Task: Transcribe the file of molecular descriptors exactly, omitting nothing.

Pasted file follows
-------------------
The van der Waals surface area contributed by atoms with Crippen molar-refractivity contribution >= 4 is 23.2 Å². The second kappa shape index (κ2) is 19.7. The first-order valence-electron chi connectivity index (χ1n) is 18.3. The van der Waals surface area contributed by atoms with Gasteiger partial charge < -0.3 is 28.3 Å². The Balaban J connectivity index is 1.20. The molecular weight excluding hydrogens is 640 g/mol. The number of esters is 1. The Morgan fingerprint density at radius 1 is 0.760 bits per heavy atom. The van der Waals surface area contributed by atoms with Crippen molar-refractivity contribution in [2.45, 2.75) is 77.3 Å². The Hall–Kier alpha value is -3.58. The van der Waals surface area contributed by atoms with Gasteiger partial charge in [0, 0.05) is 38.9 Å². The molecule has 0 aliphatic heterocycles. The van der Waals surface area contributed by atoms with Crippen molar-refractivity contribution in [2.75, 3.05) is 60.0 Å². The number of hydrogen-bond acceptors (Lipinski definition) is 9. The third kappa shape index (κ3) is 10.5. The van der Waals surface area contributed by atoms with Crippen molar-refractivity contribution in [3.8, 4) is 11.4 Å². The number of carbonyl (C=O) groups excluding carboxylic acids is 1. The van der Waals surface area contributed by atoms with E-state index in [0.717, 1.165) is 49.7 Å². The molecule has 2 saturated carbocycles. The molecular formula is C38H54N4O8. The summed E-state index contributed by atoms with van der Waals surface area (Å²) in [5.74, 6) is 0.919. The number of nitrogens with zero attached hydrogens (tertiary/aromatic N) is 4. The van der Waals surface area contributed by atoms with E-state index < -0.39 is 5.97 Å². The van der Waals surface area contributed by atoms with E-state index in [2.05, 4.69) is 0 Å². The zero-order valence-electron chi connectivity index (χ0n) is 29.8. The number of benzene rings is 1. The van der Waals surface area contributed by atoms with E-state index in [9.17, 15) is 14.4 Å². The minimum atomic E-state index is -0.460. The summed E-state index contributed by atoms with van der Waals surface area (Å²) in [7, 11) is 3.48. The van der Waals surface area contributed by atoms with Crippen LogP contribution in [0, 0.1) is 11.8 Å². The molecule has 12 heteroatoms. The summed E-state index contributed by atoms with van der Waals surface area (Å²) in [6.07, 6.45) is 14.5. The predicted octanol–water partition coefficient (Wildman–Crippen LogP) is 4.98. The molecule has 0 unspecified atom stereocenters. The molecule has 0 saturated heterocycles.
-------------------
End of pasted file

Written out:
The van der Waals surface area contributed by atoms with Crippen molar-refractivity contribution >= 4 is 23.2 Å². The second kappa shape index (κ2) is 19.7. The first-order valence-electron chi connectivity index (χ1n) is 18.3. The van der Waals surface area contributed by atoms with Gasteiger partial charge < -0.3 is 28.3 Å². The Balaban J connectivity index is 1.20. The molecular weight excluding hydrogens is 640 g/mol. The number of esters is 1. The Morgan fingerprint density at radius 1 is 0.760 bits per heavy atom. The van der Waals surface area contributed by atoms with Crippen molar-refractivity contribution in [2.45, 2.75) is 77.3 Å². The Hall–Kier alpha value is -3.58. The van der Waals surface area contributed by atoms with Gasteiger partial charge in [0, 0.05) is 38.9 Å². The molecule has 0 aliphatic heterocycles. The van der Waals surface area contributed by atoms with Crippen molar-refractivity contribution in [2.75, 3.05) is 60.0 Å². The number of hydrogen-bond acceptors (Lipinski definition) is 9. The third kappa shape index (κ3) is 10.5. The van der Waals surface area contributed by atoms with Crippen molar-refractivity contribution in [3.8, 4) is 11.4 Å². The number of carbonyl (C=O) groups excluding carboxylic acids is 1. The van der Waals surface area contributed by atoms with E-state index in [0.717, 1.165) is 49.7 Å². The molecule has 2 saturated carbocycles. The molecular formula is C38H54N4O8. The summed E-state index contributed by atoms with van der Waals surface area (Å²) in [5.74, 6) is 0.919. The number of nitrogens with zero attached hydrogens (tertiary/aromatic N) is 4. The van der Waals surface area contributed by atoms with E-state index < -0.39 is 5.97 Å². The van der Waals surface area contributed by atoms with E-state index in [2.05, 4.69) is 0 Å². The zero-order valence-electron chi connectivity index (χ0n) is 29.8. The number of benzene rings is 1. The van der Waals surface area contributed by atoms with E-state index in [9.17, 15) is 14.4 Å². The minimum atomic E-state index is -0.460. The summed E-state index contributed by atoms with van der Waals surface area (Å²) in [7, 11) is 3.48. The van der Waals surface area contributed by atoms with Crippen LogP contribution in [0, 0.1) is 11.8 Å². The molecule has 12 heteroatoms. The summed E-state index contributed by atoms with van der Waals surface area (Å²) in [6.07, 6.45) is 14.5. The predicted octanol–water partition coefficient (Wildman–Crippen LogP) is 4.98. The molecule has 0 unspecified atom stereocenters. The molecule has 0 saturated heterocycles.